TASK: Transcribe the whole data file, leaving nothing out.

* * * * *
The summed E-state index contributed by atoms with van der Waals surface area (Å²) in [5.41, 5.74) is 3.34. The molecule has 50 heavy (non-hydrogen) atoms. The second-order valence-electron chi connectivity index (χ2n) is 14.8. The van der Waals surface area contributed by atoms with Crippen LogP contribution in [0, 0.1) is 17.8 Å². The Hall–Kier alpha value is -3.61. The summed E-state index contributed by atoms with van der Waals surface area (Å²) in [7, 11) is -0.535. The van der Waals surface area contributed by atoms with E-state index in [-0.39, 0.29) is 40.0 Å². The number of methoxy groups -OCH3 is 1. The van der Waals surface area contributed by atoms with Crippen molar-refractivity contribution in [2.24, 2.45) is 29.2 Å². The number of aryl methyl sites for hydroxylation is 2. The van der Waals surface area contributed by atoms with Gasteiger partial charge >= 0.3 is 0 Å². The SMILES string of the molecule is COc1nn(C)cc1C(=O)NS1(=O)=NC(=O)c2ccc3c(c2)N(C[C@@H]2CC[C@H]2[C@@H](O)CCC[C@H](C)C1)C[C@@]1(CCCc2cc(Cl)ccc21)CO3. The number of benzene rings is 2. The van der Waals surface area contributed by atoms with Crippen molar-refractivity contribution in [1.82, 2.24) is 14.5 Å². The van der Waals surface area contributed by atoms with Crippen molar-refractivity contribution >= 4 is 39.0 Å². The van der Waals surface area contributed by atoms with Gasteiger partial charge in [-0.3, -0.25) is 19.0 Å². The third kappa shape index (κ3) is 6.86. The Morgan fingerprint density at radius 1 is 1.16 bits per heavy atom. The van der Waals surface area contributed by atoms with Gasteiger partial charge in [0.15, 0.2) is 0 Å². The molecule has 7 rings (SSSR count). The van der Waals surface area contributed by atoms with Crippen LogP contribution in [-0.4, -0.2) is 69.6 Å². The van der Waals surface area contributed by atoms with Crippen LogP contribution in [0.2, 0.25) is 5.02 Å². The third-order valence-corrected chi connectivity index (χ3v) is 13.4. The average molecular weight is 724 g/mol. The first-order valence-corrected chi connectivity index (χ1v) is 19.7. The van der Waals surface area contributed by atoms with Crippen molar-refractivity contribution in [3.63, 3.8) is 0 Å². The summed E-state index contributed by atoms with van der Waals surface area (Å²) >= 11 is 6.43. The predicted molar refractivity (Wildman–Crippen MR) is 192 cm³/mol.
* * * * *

The summed E-state index contributed by atoms with van der Waals surface area (Å²) in [5.41, 5.74) is 3.34. The molecule has 50 heavy (non-hydrogen) atoms. The second-order valence-electron chi connectivity index (χ2n) is 14.8. The van der Waals surface area contributed by atoms with Crippen LogP contribution in [0, 0.1) is 17.8 Å². The Hall–Kier alpha value is -3.61. The summed E-state index contributed by atoms with van der Waals surface area (Å²) in [7, 11) is -0.535. The van der Waals surface area contributed by atoms with E-state index in [-0.39, 0.29) is 40.0 Å². The number of methoxy groups -OCH3 is 1. The van der Waals surface area contributed by atoms with Crippen molar-refractivity contribution in [2.24, 2.45) is 29.2 Å². The number of aryl methyl sites for hydroxylation is 2. The van der Waals surface area contributed by atoms with Gasteiger partial charge >= 0.3 is 0 Å². The SMILES string of the molecule is COc1nn(C)cc1C(=O)NS1(=O)=NC(=O)c2ccc3c(c2)N(C[C@@H]2CC[C@H]2[C@@H](O)CCC[C@H](C)C1)C[C@@]1(CCCc2cc(Cl)ccc21)CO3. The number of benzene rings is 2. The van der Waals surface area contributed by atoms with Crippen molar-refractivity contribution in [1.82, 2.24) is 14.5 Å². The van der Waals surface area contributed by atoms with Crippen molar-refractivity contribution >= 4 is 39.0 Å². The van der Waals surface area contributed by atoms with Gasteiger partial charge in [-0.3, -0.25) is 19.0 Å². The third kappa shape index (κ3) is 6.86. The Morgan fingerprint density at radius 1 is 1.16 bits per heavy atom. The van der Waals surface area contributed by atoms with Gasteiger partial charge in [0.15, 0.2) is 0 Å². The molecule has 7 rings (SSSR count). The van der Waals surface area contributed by atoms with Crippen LogP contribution in [-0.4, -0.2) is 69.6 Å². The van der Waals surface area contributed by atoms with Crippen LogP contribution in [0.2, 0.25) is 5.02 Å². The third-order valence-corrected chi connectivity index (χ3v) is 13.4. The average molecular weight is 724 g/mol. The first-order valence-corrected chi connectivity index (χ1v) is 19.7. The van der Waals surface area contributed by atoms with Crippen molar-refractivity contribution in [3.63, 3.8) is 0 Å². The summed E-state index contributed by atoms with van der Waals surface area (Å²) >= 11 is 6.43. The predicted molar refractivity (Wildman–Crippen MR) is 192 cm³/mol.